a touch of wheels you'd try to train out during the accreditation process and with continuing coaching

    Equally, education about appropriate speed when riding above the line should be handled the same way. Once accredited there should be confidence this is known. Poor decision making down the line cannot be legislated for, as we've no doubt both seen first hand from riders we'd have expected better of either in training or racing.

    With rider's own equipment you are relying somewhat on them to look after it, hopefully the accreditation process drives home both the potential for danger and also the responsibility that you have for your own and other people's safety and encourages people to be vigilant with their kit.

    This could/should be a mandatory classroom module during accreditation. 2hrs would probably be enough to cover the basics & stuff like ratios and changing gearing.

    Getting back to ukiva and its failure to do what it was intended to, these comments about climbing walls from the bmc years ago resonate:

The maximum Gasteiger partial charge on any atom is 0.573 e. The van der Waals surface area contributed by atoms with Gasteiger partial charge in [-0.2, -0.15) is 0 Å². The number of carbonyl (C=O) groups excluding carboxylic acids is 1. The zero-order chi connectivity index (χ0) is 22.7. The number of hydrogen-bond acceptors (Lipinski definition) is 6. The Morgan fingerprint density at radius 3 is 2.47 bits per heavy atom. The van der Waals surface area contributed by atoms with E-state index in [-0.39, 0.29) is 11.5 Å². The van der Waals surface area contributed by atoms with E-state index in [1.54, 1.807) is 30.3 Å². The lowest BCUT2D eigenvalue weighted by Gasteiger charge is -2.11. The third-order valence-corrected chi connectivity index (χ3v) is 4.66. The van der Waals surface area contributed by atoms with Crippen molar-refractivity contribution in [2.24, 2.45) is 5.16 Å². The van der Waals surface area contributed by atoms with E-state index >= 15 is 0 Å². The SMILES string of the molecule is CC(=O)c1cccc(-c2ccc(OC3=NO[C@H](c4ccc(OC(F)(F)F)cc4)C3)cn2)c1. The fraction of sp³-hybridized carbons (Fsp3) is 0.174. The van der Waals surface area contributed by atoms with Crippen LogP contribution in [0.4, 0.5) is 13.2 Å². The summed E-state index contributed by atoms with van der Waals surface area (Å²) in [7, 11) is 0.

The BMC is fully committed to the continued development of sustainable facilities for climbers and considers a number of key principles when supporting the development of new, or the improvement of existing facilities.

    Facilities should:

    meet the needs of climbers
    be as free from restrictive legislation as possible
    provide interesting climbing across an appropriate range of abilities and styles
    be professionally designed and built to current legislation with experienced climber input
    offer value for money